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Clinical and Economic Benefits of Autologous Epidermal Grafting


Chronic wounds are an increasingly prevalent disease with a significant healthcare burden. These wounds often do not respond to standard of care therapy alone, requiring the use of adjuvant therapies. Epidermal grafting, previously utilized primarily for correction of leukoderma, is increasingly being recognized as a beneficial therapy for wounds, both acute and chronic. Epidermal grafting has been shown to be effective in the management of chronic wounds, with successful healing in refractory patients. It has not only been shown to be effective, but it is also associated with lower cost and morbidity than traditional skin grafting techniques as well as improved donor site healing. Through the use of a novel epidermal harvesting system, the CelluTome™ Epidermal Harvesting System (KCI, an Acelity company, San Antonio, TX), this treatment modality has become more standardized, reproducible, and easy to use as well as less time consuming, making its use in the clinical setting more convenient and beneficial. Epidermal grafting, therefore, represents a promising, efficacious, and cost-effective option for treatment of refractory non-healing wounds.


Chronic wounds are common, difficult to treat and expensive. As an example, venous leg ulcers (VLU) affect over two million Americans, cost $15 billion annually and depending on their size and duration, only 30-75% of patients heal after six months of standard care [1]. For difficult-to-heal ulcers, skin grafting techniques are often utilized to assist in wound healing. Various forms of skin grafting exist and are traditionally divided into full-thickness skin grafts (FTSG), which consist of grafts containing the epidermis and the entire dermis; split-thickness skin grafts (STSG), which consist of grafts containing the epidermis and part of the dermis; and epidermal grafts, which consist of grafts containing the epidermal tissue alone [2]. FTSG are harvested by surgical excision while the donor site is treated with primary closure. This modality is only possible for select areas where there is sufficient skin laxity, and hence limits the applicability of use [2]. STSG, on the other hand, are usually harvested by use of a dermatome which can shave a portion of skin, the depth of which can be adjusted by settings of the dermatome, leaving the deeper, reticular dermis intact. This method creates a wound at the donor site that carries risk of infection, scarring and poor wound healing [2]. FTSG are commonly used to prevent wound contraction when cosmesis is an important consideration, such as on the face. STSG are traditionally used in the treatment of chronic lower extremity wounds as their thinner nature requires less vascular supply and there is increased graft success [3]. In some instances, newer therapies, such as cellular and tissue-based products, have been replacing the use of STSG due to the limitations imparted by the high-risk nature of these procedures (need for creation of donor site, costs, etc.). In many cases, STSG and FTSG require hospitalization and/or the use of a surgical operating room, administration of anesthesia and in some cases, periods of immobility, which limit their use [2,4]. Epidermal grafting is a method that allows autologous skin grafting in an outpatient setting, minimizing the costs and morbidities associated with STSG and FTSG [2].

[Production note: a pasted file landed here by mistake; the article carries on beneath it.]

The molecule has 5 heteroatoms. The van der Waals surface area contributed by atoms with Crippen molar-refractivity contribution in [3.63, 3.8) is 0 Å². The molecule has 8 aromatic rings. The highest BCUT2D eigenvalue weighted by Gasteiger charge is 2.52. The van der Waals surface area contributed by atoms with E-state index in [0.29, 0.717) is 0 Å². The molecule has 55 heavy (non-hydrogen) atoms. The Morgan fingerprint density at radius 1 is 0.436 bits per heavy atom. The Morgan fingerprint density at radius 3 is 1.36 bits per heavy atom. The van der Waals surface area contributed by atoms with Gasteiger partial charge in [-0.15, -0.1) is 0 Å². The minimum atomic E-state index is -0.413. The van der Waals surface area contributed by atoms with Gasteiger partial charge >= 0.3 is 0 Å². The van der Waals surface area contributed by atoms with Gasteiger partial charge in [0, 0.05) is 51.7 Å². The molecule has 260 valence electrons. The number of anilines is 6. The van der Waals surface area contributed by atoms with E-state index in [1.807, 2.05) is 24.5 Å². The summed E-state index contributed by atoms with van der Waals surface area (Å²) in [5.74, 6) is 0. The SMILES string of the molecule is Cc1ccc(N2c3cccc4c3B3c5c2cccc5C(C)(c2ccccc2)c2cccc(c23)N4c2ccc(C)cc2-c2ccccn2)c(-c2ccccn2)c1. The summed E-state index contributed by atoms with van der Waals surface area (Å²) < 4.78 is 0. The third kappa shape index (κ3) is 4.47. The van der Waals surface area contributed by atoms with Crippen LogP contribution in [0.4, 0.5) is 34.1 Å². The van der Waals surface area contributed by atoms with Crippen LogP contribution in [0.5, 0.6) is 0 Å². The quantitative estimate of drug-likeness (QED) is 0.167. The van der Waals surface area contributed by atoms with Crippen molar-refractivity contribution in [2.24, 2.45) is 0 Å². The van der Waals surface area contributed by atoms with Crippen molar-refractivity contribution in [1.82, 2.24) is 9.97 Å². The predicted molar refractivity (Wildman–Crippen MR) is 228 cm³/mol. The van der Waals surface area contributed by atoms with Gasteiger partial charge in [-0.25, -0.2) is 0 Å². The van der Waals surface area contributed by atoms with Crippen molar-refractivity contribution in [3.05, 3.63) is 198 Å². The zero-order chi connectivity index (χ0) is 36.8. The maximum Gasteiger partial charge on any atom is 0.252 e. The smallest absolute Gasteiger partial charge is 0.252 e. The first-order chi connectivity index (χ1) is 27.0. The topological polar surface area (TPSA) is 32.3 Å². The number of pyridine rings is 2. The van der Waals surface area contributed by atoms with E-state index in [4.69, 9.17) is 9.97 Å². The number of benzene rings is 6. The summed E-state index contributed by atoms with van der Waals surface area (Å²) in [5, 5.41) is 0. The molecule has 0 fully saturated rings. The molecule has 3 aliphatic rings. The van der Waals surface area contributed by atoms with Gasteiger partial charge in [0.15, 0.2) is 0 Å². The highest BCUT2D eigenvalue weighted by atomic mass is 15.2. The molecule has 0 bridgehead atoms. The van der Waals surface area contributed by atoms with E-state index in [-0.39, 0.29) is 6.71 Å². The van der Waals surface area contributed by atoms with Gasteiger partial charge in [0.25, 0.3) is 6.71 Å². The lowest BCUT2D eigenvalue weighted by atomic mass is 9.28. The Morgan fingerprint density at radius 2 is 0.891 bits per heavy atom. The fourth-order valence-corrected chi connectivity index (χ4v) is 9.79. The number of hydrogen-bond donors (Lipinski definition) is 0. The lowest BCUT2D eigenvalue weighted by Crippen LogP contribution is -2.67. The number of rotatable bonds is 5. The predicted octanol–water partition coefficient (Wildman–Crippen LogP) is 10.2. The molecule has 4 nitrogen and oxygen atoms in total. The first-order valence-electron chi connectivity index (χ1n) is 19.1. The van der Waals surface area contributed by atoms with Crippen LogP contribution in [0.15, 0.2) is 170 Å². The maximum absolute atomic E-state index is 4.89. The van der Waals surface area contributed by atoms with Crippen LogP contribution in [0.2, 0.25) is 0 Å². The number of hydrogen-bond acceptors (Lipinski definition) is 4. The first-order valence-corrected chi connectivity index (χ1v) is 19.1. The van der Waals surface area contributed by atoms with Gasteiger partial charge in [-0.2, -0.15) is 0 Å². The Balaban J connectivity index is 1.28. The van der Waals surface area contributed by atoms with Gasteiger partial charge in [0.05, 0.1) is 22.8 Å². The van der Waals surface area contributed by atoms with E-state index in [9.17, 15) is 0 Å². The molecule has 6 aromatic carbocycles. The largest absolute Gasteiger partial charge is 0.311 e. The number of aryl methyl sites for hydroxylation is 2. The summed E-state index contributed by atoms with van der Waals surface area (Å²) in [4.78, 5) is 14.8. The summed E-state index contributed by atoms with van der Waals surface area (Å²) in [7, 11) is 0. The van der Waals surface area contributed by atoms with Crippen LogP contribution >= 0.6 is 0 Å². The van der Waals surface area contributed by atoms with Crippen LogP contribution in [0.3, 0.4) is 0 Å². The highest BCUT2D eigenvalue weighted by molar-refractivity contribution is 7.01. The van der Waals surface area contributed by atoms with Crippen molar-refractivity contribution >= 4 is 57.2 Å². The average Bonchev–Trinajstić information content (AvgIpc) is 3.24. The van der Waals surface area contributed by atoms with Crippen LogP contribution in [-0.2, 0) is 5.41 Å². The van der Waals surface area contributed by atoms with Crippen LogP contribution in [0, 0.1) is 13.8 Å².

First introduced by Kiistala and Mustakallio in 1964, epidermal skin grafting has traditionally been performed by the suction blister technique [5]. This technique results in cleavage through the lamina lucida as it is the weakest part of the skin and subject to cleavage with suction. This preserves the ultrastructure of the epidermis with only patchy hemidesmosome disruption [6]. Traditionally, it has been used in dermatology for treatment of leukoderma [7] but has been shown to be effective in the management of acute surgical wounds and chronic ulcers [8]. Its use in the treatment of chronic wounds has been limited to date because of the previously tedious and time-consuming processes to produce suction blisters [8]. A new, commercially available, automated system for epidermal harvesting, the CELLUTOME Epidermal Harvesting System, minimizes these factors; it has been shown to be less time-consuming and more standardized and reproducible than former methods [4]. It functions by applying heat and suction concurrently to normal skin at the donor site to induce small blisters, or microdomes, within 30-45 minutes [9]. These epidermal samples are then transferred via transparent film (or other adhesive) dressing to the recipient sites, which are then wrapped in compression. Suturing or other procedures are not necessary, as they are for STSG and FTSG.